To be elected Speaker, a candidate must obtain a majority of 218 votes. Members vote publicly when they answer the first roll call. Therefore, the 35 members not supporting Pelosi – the 36th unrecorded vote belongs to Rep. Sean Patrick Maloney (D-NY) who is currently hospitalized – will be critical to the final vote early next year. The fact that Ms. Pelosi only received 203 votes from her Conference suggests that she is not yet home free in the Speakers’ contest come January 3rd.
Former Majority Leader Steny Hoyer (D-MD) will return to his previous position, as will Rep. Jim Clyburn (D-SC) as the Majority Whip. Rep. Ben Ray Lujan (D-NM) was unopposed for the position of Assistant Majority Leader. New York Congressman Hakeem Jeffries (D-Brooklyn) was elected Conference Chairman, defeating Rep. Barbara Lee (D-CA) by just a ten-vote margin. The remaining leadership positions, including Democratic Congressional Campaign Committee chair, will be decided in further conference voting today.
When Rep. John Conyers (D-Detroit) resigned his seat in the House early last year, Gov. Rick Snyder (R) scheduled the replacement special election to run concurrently with the regular election schedule. As a result, because not every candidate who filed for the regular election also filed for the special, two separate people won the special and regular election contests. Detroit City Council President Brenda Jones (D) won the special election, but former state Rep. Rashida Tlaib (D-Detroit) claimed the seat for the succeeding Congress. Therefore, Ms. Jones is in a position where she might have to forfeit her city position to serve in Congress for just one month.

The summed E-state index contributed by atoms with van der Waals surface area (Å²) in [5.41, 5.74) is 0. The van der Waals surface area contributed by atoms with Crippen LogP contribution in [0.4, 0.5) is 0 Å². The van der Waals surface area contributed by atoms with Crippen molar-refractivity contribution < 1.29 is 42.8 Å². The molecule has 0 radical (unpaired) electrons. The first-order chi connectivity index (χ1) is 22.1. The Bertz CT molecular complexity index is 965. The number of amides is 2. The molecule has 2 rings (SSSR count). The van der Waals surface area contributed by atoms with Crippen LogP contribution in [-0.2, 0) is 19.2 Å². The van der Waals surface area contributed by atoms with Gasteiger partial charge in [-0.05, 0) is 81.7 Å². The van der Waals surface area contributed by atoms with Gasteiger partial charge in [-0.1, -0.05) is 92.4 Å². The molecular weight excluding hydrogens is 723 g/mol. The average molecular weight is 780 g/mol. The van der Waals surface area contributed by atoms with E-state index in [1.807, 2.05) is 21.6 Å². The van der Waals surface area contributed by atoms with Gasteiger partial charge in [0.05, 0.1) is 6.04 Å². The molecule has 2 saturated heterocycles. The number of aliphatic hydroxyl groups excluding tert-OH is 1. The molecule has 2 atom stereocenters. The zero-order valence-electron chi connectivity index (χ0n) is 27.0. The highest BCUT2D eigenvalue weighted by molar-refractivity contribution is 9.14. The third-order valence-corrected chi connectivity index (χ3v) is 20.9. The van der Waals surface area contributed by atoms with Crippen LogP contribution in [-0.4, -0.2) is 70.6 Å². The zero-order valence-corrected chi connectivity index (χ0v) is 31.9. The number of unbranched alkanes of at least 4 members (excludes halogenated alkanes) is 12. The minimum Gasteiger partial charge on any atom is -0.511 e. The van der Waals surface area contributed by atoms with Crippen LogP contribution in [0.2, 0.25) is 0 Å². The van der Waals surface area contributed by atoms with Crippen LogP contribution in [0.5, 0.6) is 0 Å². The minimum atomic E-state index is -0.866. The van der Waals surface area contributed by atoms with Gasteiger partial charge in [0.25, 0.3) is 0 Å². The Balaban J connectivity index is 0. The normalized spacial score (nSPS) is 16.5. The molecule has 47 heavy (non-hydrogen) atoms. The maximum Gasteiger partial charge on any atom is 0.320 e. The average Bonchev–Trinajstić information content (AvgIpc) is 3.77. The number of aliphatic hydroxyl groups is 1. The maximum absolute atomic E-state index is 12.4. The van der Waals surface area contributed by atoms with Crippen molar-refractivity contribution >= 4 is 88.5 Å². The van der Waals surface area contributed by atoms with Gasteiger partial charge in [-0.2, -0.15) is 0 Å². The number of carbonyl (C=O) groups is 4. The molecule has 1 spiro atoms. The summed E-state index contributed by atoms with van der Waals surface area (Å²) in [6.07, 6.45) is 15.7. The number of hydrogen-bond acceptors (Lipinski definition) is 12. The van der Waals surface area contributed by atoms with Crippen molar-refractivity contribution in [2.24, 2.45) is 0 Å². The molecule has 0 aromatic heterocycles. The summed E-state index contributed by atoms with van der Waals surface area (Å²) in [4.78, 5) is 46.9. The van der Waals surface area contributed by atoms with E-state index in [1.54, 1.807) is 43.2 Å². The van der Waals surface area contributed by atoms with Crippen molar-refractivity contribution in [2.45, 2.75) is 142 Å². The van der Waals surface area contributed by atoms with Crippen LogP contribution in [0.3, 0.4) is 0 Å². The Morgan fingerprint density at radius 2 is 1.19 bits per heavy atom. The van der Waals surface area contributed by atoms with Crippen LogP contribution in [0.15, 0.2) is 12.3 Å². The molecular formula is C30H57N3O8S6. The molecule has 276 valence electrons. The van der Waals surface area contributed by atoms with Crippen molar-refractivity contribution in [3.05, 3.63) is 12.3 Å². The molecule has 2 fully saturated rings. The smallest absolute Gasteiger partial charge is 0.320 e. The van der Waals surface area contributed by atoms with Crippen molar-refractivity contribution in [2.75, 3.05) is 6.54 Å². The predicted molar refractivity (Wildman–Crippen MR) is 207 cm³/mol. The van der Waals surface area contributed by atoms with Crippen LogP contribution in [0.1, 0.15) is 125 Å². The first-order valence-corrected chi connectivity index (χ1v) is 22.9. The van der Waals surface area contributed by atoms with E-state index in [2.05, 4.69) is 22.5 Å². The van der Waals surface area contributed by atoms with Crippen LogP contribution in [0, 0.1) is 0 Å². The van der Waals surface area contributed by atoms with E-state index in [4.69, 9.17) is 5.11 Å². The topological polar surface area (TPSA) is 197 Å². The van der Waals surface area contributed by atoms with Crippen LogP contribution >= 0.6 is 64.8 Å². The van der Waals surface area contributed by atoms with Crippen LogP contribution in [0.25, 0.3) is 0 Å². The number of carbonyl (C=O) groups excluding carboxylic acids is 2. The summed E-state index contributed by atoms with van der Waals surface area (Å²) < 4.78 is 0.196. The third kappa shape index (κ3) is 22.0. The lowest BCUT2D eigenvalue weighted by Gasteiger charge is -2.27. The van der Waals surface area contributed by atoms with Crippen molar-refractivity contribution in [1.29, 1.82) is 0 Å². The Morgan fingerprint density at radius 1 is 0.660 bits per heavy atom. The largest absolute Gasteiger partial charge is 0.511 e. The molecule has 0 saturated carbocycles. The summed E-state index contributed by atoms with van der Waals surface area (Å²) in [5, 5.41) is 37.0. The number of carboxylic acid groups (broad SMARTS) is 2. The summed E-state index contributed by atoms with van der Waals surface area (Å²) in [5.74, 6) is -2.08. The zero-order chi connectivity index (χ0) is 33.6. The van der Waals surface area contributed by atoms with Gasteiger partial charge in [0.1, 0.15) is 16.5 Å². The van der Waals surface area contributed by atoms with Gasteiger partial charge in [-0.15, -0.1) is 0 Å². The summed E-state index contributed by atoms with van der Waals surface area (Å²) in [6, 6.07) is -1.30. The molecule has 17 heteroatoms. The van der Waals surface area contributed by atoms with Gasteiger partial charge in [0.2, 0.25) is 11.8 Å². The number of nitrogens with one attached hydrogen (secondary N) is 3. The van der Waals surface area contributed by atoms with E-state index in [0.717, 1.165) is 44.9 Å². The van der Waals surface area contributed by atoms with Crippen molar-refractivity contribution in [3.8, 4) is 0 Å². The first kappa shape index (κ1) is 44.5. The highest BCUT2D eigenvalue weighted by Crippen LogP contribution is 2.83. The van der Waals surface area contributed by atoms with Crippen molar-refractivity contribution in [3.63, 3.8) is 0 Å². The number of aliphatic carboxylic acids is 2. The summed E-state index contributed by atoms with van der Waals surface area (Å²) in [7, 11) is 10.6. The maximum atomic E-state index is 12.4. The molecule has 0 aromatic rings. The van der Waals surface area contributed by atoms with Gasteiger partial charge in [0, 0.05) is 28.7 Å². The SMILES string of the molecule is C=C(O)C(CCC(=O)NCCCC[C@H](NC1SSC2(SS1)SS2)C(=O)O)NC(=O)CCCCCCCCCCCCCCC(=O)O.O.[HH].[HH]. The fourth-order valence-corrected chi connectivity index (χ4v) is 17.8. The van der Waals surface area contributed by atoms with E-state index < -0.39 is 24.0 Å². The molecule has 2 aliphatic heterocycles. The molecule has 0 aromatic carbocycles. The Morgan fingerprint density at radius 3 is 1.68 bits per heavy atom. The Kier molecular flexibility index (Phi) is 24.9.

Ms. Jones petitioned the House Administration Committee, asking for a waiver to be able to serve in the lame duck session without being forced to resign her local position. The Committee referred the decision to Speaker Paul Ryan (R), who has yet to rule. Ms. Jones, should she not be granted the waiver, is not inclined to accept the congressional office for such a short term if the price is to relinquish her local power. Mr. Ryan’s decision is expected imminently.
It has been presumed for some time that Sen. John Kennedy (R) will challenge Gov. John Bel Edwards (D) in next year’s Louisiana gubernatorial campaign. And, it appears that we will know definitively by the end of this week. Reports are that Sen. Kennedy will likely announce his intention on Friday. All indications are the Senator will run, and it is believed that he will not draw major Republican opposition should he choose to enter the race. Developer Eddie Ripsone is already in the Republican race, and Rep. Ralph Abraham (R-Alto/Monroe/Alexandria) is expected to run, but may not if the Senator becomes a candidate.
Early polling suggests that Sen. Kennedy would force Gov. Edwards into a run-off, and appears well positioned to defeat him in a such a subsequent campaign.
Appointed Sen. Cindy Hyde-Smith (R) won the special Mississippi run-off election last night with a 54-46% margin over former US Agriculture Secretary and ex-Mississippi Congressman Mike Espy (D). Despite making several gaffes in the run-off cycle, Ms. Hyde-Smith won a comfortable victory though understandably a few points shy of a typical Republican statewide vote total. In comparison, Sen. Roger Wicker (R) was re-elected to his third term in this year’s regular election with a 58-39% victory margin. Last night’s Republican win brings next year’s Senate partisan division to 53R-47D with all of the 2018 election cycle races now decided.